Apple changes in-app subscription policy just before deadline

Jun 9, 2011
Finance

It looks like Apple (AAPL) has made some changes in favor of the app-owners who offer in-app subscriptions to services or content such as movies, periodicals and newspapers. Formerly, the policy which was to go into effect June 30 of this year stated that app-owners could offer in-app subscriptions only if the price point was […]

It looks like Apple (AAPL) has made some changes in favor of the app-owners who offer in-app subscriptions to services or content such as movies, periodicals and newspapers. Formerly, the policy which was to go into effect June 30 of this year stated that app-owners could offer in-app subscriptions only if the price point was equal or lesser value to those offered outside of the app themselves. With the revision recently released, the restrictions on in-app pricing have been lifted with the simple caveat that states the apps may not have a direct link to external subscription pages — or essentially a “buy” button that takes you to the web. The specific wording of the policy is below. (via Engadget):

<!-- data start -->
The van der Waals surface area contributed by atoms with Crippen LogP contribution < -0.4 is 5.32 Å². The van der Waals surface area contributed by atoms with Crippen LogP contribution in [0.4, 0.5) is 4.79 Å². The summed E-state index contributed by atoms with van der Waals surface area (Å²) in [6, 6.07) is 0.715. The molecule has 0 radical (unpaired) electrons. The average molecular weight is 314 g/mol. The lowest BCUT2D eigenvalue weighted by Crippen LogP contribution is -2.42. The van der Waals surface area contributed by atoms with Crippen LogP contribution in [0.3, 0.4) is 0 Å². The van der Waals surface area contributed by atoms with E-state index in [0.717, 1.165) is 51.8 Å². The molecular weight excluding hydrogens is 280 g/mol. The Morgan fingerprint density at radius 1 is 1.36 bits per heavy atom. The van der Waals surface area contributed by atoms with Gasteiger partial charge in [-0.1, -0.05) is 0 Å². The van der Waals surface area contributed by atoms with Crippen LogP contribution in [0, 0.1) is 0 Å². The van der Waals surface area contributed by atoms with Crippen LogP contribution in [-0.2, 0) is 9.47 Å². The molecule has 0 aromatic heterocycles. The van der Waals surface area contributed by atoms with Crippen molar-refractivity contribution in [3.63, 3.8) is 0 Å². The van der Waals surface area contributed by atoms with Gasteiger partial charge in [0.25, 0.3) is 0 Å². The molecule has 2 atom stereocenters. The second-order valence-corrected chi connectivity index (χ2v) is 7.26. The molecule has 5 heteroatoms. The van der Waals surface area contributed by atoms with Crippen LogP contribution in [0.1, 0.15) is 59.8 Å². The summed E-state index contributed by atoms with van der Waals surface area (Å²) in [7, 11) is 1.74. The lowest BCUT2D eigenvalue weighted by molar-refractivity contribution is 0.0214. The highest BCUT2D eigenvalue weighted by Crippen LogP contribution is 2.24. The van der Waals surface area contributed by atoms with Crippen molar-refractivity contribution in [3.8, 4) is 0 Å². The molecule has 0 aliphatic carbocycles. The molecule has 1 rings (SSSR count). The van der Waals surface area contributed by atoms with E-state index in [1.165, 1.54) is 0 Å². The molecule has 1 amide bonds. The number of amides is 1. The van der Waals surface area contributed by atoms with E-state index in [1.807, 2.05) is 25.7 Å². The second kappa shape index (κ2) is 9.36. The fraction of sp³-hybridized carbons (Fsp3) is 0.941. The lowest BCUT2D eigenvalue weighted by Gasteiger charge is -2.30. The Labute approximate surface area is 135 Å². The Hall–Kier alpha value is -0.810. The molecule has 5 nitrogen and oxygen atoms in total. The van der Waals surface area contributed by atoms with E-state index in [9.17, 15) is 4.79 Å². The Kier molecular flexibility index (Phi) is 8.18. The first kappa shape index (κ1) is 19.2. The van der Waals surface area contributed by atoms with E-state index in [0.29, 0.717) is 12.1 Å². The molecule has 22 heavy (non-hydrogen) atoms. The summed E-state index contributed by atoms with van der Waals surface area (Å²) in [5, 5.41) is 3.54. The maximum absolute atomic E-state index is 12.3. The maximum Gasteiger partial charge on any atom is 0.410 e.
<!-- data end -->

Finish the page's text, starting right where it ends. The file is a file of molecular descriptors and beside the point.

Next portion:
11.13 Apps that link to external mechanisms for purchases or subscriptions to be used in the app, such as a “buy” button that goes to a web site to purchase a digital book, will be rejected.

11.14 Apps can read or play approved content (specifically magazines, newspapers, books, audio, music, and video) that is subscribed to or purchased outside of the app, as long as there is no button or external link in the app to purchase the approved content. Apple will not receive any portion of the revenues for approved content that is subscribed to or purchased outside of the app.

This introduces a lot of flexibility to app-owners who want to get around Apple’s 30 percent cut from in-app purchases. In addition, they can change the in-app prices to compensate for the cut that Apple will take from the purchase. Not all that great for the user, but excellent for the owners.

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However, on the user side, Apple is maintaining its policy on sharing user information — or not sharing it, as it were. The publishers feel that obtaining user credit-card information is a critical part of creating a TV Everywhere model to online publishing.

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